The Shed, New York City’s new arts center dedicated to commissioning, develops, and presents original works of art, across all disciplines, for all audiences, open to the press this morning. The public will be able to see this unique space April 5 with the world premiere of Soundtrack of America. The five-night concert series, conceived and directed by Steve McQueen with a creative team led by Quincy Jones and Maureen Mahon, celebrates the unrivaled impact of African American music on contemporary culture with performances by a new generation of artists. A free live stream of the April 5 concert will be available on The Shed’s website, TheShed.org, and its social media channels.
The cost of The Shed was $500 million but what makes it so remarkable is its movable outer shell that can enclose a 17,000-square-foot space for major performances or exhibitions and hold up to 2,000 people. The space is temperature-controlled by the floor. Powered by an electric engine, the transparent shell becomes a 20,000-square-foot, open-air plaza.
The opening commissions continue on April 6 with new work by artist Trisha Donnelly and the world premiere of Reich Richter Pärt, an immersive live performance installation from iconic artists Steve Reich, Gerhard Richter, and Arvo Pärt, featuring new works by Richter and a new composition by Reich.
The world premiere of Norma Jeane Baker of Troy, a specially commissioned spoken and sung dramatic work by poet and scholar Anne Carson, starring Ben Whishaw and Renée Fleming, directed by Katie Mitchell, will be performed on April 9 (with previews on April 6 and 7).
In development for more than a decade, The Shed is a nonprofit cultural institution located on city-owned land on West 30th Street between 10th and 11th Avenues on Manhattan’s west side, where the High Line meets Hudson Yards. It is housed in The Bloomberg Building—designed by Diller Scofidio + Renfro, Lead Architect, and Rockwell Group, Collaborating Architect—an innovative, movable structure that adapts to support new work of all kinds. The Shed’s primary program spaces include two floors of expansive galleries, the versatile 500-seat Griffin Theater, and The McCourt, a multiuse hall for large-scale performances, installations, and events for audiences ranging from 1,250 seated to more than 2,000 standing. A rehearsal space, lab for local artists, and event space are located in The Tisch Skylights on the top floor.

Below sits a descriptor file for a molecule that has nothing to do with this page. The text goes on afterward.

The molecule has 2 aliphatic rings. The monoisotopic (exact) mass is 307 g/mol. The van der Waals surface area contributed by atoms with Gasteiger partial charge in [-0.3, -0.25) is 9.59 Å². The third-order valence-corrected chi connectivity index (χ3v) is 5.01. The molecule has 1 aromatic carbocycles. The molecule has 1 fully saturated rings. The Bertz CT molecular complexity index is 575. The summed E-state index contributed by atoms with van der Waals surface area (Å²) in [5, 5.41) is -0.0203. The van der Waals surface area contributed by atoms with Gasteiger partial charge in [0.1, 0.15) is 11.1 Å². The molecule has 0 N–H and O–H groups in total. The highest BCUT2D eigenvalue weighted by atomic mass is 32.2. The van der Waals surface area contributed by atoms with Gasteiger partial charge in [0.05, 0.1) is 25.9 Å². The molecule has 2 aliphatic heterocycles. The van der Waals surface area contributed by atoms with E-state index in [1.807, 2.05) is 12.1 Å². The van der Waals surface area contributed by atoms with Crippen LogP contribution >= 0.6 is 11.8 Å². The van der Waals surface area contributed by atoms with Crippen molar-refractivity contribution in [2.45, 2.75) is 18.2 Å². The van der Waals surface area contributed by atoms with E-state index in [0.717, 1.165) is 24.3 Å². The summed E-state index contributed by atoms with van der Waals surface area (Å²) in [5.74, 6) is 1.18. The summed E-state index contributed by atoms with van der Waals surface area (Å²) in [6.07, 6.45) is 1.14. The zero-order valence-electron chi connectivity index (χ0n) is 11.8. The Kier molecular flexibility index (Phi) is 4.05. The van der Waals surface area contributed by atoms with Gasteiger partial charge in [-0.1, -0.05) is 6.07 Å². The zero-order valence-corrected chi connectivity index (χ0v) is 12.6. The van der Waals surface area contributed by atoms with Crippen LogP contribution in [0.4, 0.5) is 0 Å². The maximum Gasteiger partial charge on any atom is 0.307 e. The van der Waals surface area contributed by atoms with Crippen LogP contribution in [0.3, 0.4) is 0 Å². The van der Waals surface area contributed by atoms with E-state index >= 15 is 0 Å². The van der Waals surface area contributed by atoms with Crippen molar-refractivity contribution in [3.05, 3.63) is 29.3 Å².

“As a commissioning home for artists from the worlds of performance, visual arts, and pop, The Shed is a place for all artists and all audiences to meet,” said Artistic Director and CEO Alex Poots.
Dan Doctoroff, Chair of The Shed’s Board of Directors said, “The Shed is doing something very different: a new idea of a cultural institution; an unprecedented building in a new part of the city; a new team commissioning all new work. It is uniquely of New York, dedicated to the pursuit of boundless artistic ambitions across all art forms for all audiences.”
Elizabeth Diller, of Diller Scofidio + Renfro, said, “Eleven years in the making, The Shed is opening its doors to the public as a perpetual work-in-progress. I see the building as an ‘architecture of infrastructure,’ all muscle, no fat, and responsive to the ever-changing needs of artists into a future we cannot predict. Success for me would mean that the building would stand up to challenges presented by artists, while challenging them back in a fruitful dialogue.”
David Rockwell, of Rockwell Group, said, “The Shed was conceived as an adaptable and structural palette that will allow an extraordinarily diverse group of creators and artists to incorporate the building into their work. After what has been a wildly satisfying collaboration, we are thrilled to hand The Shed over to the artists and audiences who will carry it forward. I couldn’t be prouder. It’s an exciting addition to the long lineage of institutions that have kept our city on the cutting edge of the arts. Ultimately, it is a testament to the energy of New York City.”
In recognition of a $25 million gift from Kenneth C. Griffin, The Shed announced earlier this week that its 11,700-square-foot, 500-seat theater has been named The Kenneth C. Griffin Theater. “The Shed will create new opportunities for artists and audiences to join together in unique experiences. Over a decade in the making, this space reflects New York’s determined commitment to fostering artistic expression and the idea that the arts should be accessible to everyone,” said Griffin. Including this gift, The Shed has raised $529 million toward its capital campaign goal of $550 million, which includes building costs, organizational start-up expenses, and support for the creation of new work.
The Lizzie and Jonathan Tisch Skylights and The Tisch Lab (Level 8) feature a 1,700-square-foot (160 m2) creative lab for local artists, a 3,300-square-foot (305 m2) rehearsal space, and a 9,500-square-foot (880 m2) flexible, multipurpose space for events.